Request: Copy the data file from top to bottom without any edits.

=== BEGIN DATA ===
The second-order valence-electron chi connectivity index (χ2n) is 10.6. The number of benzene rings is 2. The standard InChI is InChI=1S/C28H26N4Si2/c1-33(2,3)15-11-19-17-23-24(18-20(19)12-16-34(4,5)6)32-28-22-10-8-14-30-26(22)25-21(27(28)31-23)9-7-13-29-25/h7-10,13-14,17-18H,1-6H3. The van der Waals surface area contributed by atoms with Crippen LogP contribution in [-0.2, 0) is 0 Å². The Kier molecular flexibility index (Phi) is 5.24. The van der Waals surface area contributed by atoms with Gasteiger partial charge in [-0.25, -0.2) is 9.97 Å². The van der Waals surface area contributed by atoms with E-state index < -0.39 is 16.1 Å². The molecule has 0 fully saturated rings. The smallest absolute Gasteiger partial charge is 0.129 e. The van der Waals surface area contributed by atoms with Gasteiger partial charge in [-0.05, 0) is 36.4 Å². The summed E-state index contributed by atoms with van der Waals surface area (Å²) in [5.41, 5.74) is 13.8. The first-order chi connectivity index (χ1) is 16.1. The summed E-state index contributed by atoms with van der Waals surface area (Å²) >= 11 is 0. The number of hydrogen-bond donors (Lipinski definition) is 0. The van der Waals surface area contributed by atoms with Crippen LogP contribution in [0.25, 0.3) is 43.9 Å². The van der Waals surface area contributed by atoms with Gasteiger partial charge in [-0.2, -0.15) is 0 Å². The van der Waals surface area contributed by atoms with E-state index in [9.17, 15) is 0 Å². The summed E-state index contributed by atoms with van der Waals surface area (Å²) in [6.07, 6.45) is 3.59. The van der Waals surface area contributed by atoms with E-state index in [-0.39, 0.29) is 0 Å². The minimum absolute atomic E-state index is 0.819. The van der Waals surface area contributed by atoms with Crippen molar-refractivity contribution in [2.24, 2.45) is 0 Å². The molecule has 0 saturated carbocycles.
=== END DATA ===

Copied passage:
The second-order valence-electron chi connectivity index (χ2n) is 10.6. The number of benzene rings is 2. The standard InChI is InChI=1S/C28H26N4Si2/c1-33(2,3)15-11-19-17-23-24(18-20(19)12-16-34(4,5)6)32-28-22-10-8-14-30-26(22)25-21(27(28)31-23)9-7-13-29-25/h7-10,13-14,17-18H,1-6H3. The van der Waals surface area contributed by atoms with Crippen LogP contribution in [-0.2, 0) is 0 Å². The Kier molecular flexibility index (Phi) is 5.24. The van der Waals surface area contributed by atoms with Gasteiger partial charge in [-0.25, -0.2) is 9.97 Å². The van der Waals surface area contributed by atoms with E-state index < -0.39 is 16.1 Å². The molecule has 0 fully saturated rings. The smallest absolute Gasteiger partial charge is 0.129 e. The van der Waals surface area contributed by atoms with Gasteiger partial charge in [-0.05, 0) is 36.4 Å². The summed E-state index contributed by atoms with van der Waals surface area (Å²) in [5.41, 5.74) is 13.8. The first-order chi connectivity index (χ1) is 16.1. The summed E-state index contributed by atoms with van der Waals surface area (Å²) >= 11 is 0. The number of hydrogen-bond donors (Lipinski definition) is 0. The van der Waals surface area contributed by atoms with Crippen LogP contribution in [0.25, 0.3) is 43.9 Å². The van der Waals surface area contributed by atoms with Gasteiger partial charge in [-0.2, -0.15) is 0 Å². The van der Waals surface area contributed by atoms with E-state index in [9.17, 15) is 0 Å². The summed E-state index contributed by atoms with van der Waals surface area (Å²) in [6.07, 6.45) is 3.59. The van der Waals surface area contributed by atoms with E-state index in [-0.39, 0.29) is 0 Å². The minimum absolute atomic E-state index is 0.819. The van der Waals surface area contributed by atoms with Crippen molar-refractivity contribution in [2.24, 2.45) is 0 Å². The molecule has 0 saturated carbocycles.